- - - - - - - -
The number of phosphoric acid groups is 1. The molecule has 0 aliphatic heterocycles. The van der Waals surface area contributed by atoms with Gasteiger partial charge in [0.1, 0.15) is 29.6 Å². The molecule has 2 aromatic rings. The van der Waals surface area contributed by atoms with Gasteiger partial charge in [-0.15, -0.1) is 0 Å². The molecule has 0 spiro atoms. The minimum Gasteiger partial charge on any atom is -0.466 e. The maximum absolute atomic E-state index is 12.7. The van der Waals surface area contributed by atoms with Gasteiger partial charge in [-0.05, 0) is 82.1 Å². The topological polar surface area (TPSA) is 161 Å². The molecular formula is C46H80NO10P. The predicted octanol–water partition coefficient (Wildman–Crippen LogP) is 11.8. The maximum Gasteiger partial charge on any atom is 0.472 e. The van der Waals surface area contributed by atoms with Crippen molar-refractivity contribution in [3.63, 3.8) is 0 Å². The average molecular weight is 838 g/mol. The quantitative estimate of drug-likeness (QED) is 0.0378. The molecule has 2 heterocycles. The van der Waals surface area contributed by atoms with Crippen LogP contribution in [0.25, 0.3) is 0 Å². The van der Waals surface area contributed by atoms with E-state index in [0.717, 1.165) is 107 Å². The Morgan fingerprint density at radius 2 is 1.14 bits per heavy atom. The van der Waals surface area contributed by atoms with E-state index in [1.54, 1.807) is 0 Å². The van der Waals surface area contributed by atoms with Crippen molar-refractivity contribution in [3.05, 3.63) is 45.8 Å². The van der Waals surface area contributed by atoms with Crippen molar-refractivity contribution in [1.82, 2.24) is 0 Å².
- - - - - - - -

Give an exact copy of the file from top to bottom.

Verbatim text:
The number of phosphoric acid groups is 1. The molecule has 0 aliphatic heterocycles. The van der Waals surface area contributed by atoms with Gasteiger partial charge in [0.1, 0.15) is 29.6 Å². The molecule has 2 aromatic rings. The van der Waals surface area contributed by atoms with Gasteiger partial charge in [-0.15, -0.1) is 0 Å². The molecule has 0 spiro atoms. The minimum Gasteiger partial charge on any atom is -0.466 e. The maximum absolute atomic E-state index is 12.7. The van der Waals surface area contributed by atoms with Gasteiger partial charge in [-0.05, 0) is 82.1 Å². The topological polar surface area (TPSA) is 161 Å². The molecular formula is C46H80NO10P. The predicted octanol–water partition coefficient (Wildman–Crippen LogP) is 11.8. The maximum Gasteiger partial charge on any atom is 0.472 e. The van der Waals surface area contributed by atoms with Crippen molar-refractivity contribution in [3.63, 3.8) is 0 Å². The average molecular weight is 838 g/mol. The quantitative estimate of drug-likeness (QED) is 0.0378. The molecule has 2 heterocycles. The van der Waals surface area contributed by atoms with Crippen LogP contribution in [0.25, 0.3) is 0 Å². The van der Waals surface area contributed by atoms with E-state index in [0.717, 1.165) is 107 Å². The Morgan fingerprint density at radius 2 is 1.14 bits per heavy atom. The van der Waals surface area contributed by atoms with E-state index in [1.54, 1.807) is 0 Å². The van der Waals surface area contributed by atoms with Crippen molar-refractivity contribution in [3.05, 3.63) is 45.8 Å². The van der Waals surface area contributed by atoms with Crippen molar-refractivity contribution in [1.82, 2.24) is 0 Å².